5 Ways To Avoid Self Inflicted Conflict With Your Pastor
Keeping with our theme of not shooting ourselves in the foot through self inflicted conflict., I share 5 ways to avoid conflict with your Pastor. In my naive days, I thought the youth ministry was my world, my silo, separate from other ministries. In reality, the only reason we have this full time, professional, role is because our boss, our pastor, signs those checks. I know, they could not do it unless God let them but I challenge you to get a bank to cash a check signed by God. So, let’s try our best today to remove ourselves from harming the relationship that could be the difference between success and failure.
1. Keep them in the loop
A lack of informations produces fear. Operating out of a fear and operating out of confidence make all the difference. Consider your pastors schedule
- Hospital visits (that stuff you really don’t want to do)
- Counseling sessions
- Jail visits (hopefully not to any of your students or possibly you)
- Sermon Prep
The list goes on. When something is going on that they NEED to know about but doesn’t , it could result in the knee-jerk expression of fear “Who’s in charge?” Then, they will have to exert that they are. Here are some ways to keep your pastor in the loop.
- Add them to critical e-mail lists (adult leaders, parents newsletter, etc)
- Tweet them when something changes
- Give them your four month plan
- Bring up changes in staff meeting
- Keep your calendar online and send them a link
- Post it to their door
- Make sure their secretary has the information.
Another way to keep your pastor in the loop is invite him to switch pulpits. Let them do your service and you do his. This way they can see the good you are doing and give them a chance to connect with students.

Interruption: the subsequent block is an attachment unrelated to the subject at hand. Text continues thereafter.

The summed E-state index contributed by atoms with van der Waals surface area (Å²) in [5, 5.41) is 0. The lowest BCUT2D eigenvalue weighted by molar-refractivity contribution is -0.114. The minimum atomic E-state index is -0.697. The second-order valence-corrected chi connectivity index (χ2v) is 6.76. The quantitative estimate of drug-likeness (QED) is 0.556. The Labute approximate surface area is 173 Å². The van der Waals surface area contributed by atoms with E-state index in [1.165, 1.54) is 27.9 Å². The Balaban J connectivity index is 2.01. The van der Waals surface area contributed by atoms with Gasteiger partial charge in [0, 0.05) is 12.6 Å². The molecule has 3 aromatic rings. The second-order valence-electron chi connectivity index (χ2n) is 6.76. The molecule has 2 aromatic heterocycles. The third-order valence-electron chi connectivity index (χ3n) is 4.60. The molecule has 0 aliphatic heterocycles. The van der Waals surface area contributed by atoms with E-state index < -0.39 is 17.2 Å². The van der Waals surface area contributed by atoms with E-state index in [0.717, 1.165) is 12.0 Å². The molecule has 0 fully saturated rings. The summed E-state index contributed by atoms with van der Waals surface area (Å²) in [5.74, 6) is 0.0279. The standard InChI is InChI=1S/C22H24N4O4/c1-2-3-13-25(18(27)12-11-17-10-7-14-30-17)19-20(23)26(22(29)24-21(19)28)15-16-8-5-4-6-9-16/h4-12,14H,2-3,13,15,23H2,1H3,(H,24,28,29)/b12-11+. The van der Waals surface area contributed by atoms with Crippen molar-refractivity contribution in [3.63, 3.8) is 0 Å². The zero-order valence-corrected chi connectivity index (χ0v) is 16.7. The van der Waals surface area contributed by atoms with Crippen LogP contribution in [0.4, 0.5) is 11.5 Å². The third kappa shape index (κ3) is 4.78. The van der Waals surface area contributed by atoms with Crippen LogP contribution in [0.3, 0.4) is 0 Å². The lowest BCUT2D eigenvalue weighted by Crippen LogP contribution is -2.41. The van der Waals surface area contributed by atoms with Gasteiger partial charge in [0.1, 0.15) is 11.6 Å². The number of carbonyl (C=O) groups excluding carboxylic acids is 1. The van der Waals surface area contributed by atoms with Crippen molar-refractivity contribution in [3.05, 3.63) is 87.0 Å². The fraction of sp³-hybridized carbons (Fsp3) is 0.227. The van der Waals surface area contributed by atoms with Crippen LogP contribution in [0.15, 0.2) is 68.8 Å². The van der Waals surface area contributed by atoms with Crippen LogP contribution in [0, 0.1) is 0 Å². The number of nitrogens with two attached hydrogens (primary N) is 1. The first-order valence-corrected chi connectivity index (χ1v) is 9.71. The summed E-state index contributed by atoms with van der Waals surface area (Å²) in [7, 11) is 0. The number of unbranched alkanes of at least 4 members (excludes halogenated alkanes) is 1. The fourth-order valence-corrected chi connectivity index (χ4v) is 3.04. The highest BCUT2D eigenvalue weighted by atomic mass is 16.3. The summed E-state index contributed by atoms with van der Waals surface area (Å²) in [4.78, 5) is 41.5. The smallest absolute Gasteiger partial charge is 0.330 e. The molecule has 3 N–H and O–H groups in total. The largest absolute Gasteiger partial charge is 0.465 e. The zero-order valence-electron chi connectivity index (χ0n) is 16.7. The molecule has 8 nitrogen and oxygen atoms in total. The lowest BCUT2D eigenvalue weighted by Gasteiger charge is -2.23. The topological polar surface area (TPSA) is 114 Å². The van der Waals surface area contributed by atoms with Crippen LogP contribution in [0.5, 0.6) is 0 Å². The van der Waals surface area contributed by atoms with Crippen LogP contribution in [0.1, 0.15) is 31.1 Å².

Whatever you do, keep your pastor informed about what is going on. This way they can brag on you
2. Tell them before they find out
We all have those moments of “should I tell or shouldn’t I?”. My vote: tell. What are some of the things you might want to tell your pastor before they find out?
- An exchange of words with THAT parent
- An exchange of words with THAT deacon or board member
- And exchange of words with his wife or kids
- When numbers are down. Plead a Mea Culpa and ask for help.
- When you know you spent to much and the event sucked.
- When a prominent student is no longer attending.
- That thing that happened at that camp before they see it on YouTube.
There are a dozen more, but God will usually let us know when we should share. Take the hit early and work your way up from there.
3. Plan together
If your Turkey Bowl is conflicting with the Downtown outreach, that’s a problem. Staff members too often live separate live and engage in silo building. Do as much planning up front too avoid date conflicts. I know some of this may be out of your control but try asking for 1 day a quarter to break out the calendars and everyone getting on the same page. The very fact, that the youth pastor is suggesting does 2 things 1) Signifies the apocalypse may be occurring and 2) It sends your stock sky high.
4. Think big picture not youth group